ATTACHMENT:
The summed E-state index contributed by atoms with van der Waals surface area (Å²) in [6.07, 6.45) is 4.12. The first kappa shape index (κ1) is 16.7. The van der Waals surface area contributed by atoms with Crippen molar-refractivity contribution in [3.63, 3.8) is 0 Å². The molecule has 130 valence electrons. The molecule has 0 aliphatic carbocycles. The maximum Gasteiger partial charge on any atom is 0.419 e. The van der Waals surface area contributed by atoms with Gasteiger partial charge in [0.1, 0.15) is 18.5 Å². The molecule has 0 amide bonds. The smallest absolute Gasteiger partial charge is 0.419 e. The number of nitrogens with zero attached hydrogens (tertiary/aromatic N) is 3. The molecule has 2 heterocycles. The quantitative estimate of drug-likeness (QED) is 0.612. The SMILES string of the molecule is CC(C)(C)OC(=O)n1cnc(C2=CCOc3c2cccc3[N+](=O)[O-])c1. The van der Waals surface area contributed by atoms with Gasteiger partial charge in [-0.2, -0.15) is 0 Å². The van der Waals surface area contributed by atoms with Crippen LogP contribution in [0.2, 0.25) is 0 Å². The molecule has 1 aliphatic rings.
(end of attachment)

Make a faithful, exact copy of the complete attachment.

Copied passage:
The summed E-state index contributed by atoms with van der Waals surface area (Å²) in [6.07, 6.45) is 4.12. The first kappa shape index (κ1) is 16.7. The van der Waals surface area contributed by atoms with Crippen molar-refractivity contribution in [3.63, 3.8) is 0 Å². The molecule has 130 valence electrons. The molecule has 0 aliphatic carbocycles. The maximum Gasteiger partial charge on any atom is 0.419 e. The van der Waals surface area contributed by atoms with Gasteiger partial charge in [0.1, 0.15) is 18.5 Å². The molecule has 0 amide bonds. The smallest absolute Gasteiger partial charge is 0.419 e. The number of nitrogens with zero attached hydrogens (tertiary/aromatic N) is 3. The molecule has 2 heterocycles. The quantitative estimate of drug-likeness (QED) is 0.612. The SMILES string of the molecule is CC(C)(C)OC(=O)n1cnc(C2=CCOc3c2cccc3[N+](=O)[O-])c1. The van der Waals surface area contributed by atoms with Gasteiger partial charge in [-0.2, -0.15) is 0 Å². The van der Waals surface area contributed by atoms with Crippen LogP contribution in [0.2, 0.25) is 0 Å². The molecule has 1 aliphatic rings.